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You will find a complete range of our monographs, muti-authored and edited works including peer-reviewed, original scholarly research across the social sciences and aligned disciplines. We publish long and short form research and you can browse the complete Bristol University Press and Policy Press archive of over 1400 titles.
Policy Press also publishes policy reviews and polemic work which aim to challenge policy and practice in certain fields. These books have a practitioner in mind and are practical, accessible in style, as well as being academically sound and referenced.
Artificial Intelligence (AI) is everywhere, yet it causes damage to society in ways that can’t be fixed. Instead of helping to address our current crises, AI causes divisions that limit people’s life chances, and even suggests fascistic solutions to social problems. This book provides an analysis of AI’s deep learning technology and its political effects and traces the ways that it resonates with contemporary political and social currents, from global austerity to the rise of the far right.
Dan McQuillan calls for us to resist AI as we know it and restructure it by prioritising the common good over algorithmic optimisation. He sets out an anti-fascist approach to AI that replaces exclusions with caring, proposes people’s councils as a way to restructure AI through mutual aid and outlines new mechanisms that would adapt to changing times by supporting collective freedom.
Academically rigorous, yet accessible to a socially engaged readership, this unique book will be of interest to all who wish to challenge the social logic of AI by reasserting the importance of the common good.
Is it possible to tackle waste by recycling, reusing and reducing consumption on an individual level alone?
This provocative book critically analyses the widespread narrative around waste as a ‘household’ issue.
Expert scholar Myra J. Hird uncovers neoliberal capitalism’s fallacy of infinite growth as the real culprit and shows how industry and local governments work in tandem to deflect attention away from the real causes of our global waste crisis.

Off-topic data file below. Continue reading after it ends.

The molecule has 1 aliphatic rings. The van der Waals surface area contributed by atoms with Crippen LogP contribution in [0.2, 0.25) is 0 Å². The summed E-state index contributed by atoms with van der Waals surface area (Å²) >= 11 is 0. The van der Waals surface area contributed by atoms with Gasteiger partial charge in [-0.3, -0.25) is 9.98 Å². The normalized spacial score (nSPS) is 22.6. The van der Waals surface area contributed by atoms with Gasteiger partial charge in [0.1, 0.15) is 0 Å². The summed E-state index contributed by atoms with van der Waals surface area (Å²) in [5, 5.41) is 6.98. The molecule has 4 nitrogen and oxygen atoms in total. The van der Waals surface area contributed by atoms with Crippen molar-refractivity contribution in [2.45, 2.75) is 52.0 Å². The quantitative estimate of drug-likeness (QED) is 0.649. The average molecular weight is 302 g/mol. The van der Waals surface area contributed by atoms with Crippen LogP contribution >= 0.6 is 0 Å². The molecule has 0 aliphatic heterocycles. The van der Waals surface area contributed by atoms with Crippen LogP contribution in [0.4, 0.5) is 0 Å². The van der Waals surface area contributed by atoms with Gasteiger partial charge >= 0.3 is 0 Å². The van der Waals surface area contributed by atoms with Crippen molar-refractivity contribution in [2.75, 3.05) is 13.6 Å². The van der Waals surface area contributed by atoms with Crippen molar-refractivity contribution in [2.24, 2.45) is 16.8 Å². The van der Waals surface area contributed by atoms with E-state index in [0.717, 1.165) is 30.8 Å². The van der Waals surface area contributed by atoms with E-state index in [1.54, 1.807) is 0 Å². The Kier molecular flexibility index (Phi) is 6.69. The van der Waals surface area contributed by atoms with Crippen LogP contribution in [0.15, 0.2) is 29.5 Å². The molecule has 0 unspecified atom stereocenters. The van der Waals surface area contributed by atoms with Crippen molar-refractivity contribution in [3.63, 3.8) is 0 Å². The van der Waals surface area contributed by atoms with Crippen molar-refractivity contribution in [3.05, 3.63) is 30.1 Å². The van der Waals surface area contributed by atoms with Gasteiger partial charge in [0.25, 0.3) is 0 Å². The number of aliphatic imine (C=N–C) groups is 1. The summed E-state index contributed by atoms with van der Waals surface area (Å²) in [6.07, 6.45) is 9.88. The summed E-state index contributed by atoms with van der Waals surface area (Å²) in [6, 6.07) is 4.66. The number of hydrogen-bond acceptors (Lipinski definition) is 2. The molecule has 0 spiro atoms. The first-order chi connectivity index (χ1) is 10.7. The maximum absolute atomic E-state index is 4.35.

Hird offers crucial insights on the relations between waste and wider societal issues such as poverty, racism, sexism, Indigeneity, decolonisation and social justice, showcasing how sociology can contribute to a ‘public imagination’ of waste.
The concept of transhumanism emerged in the middle of the 20th century, and has influenced discussions around AI, brain–computer interfaces, genetic technologies and life extension. Despite its enduring influence in the public imagination, a fully developed philosophy of transhumanism has not yet been presented.
In this new book, leading philosopher Stefan Lorenz Sorgner explores the critical issues that link transhumanism with digitalization, gene technologies and ethics. He examines the history and meaning of transhumanism and asks bold questions about human perfection, cyborgs, genetically enhanced entities, and uploaded minds.
Offering insightful reflections on values, norms and utopia, this will be an important guide for readers interested in contemporary digital culture, gene ethics, and policy making.
This book is an urgent call to reimagine our social, political and economic systems so that we might transform to a sustainable society.
It considers whether an alternative economic model is possible and examines the factors needed to enable such a transition to occur. The scale and pace of change is unprecedented and the author examines the actions that have to be taken by governments, business and individuals if we are to address the environmental disaster that confronts us. Much needs to change but ultimately, this is a book of hope, believing that evolution to a better, more sustainable society is possible.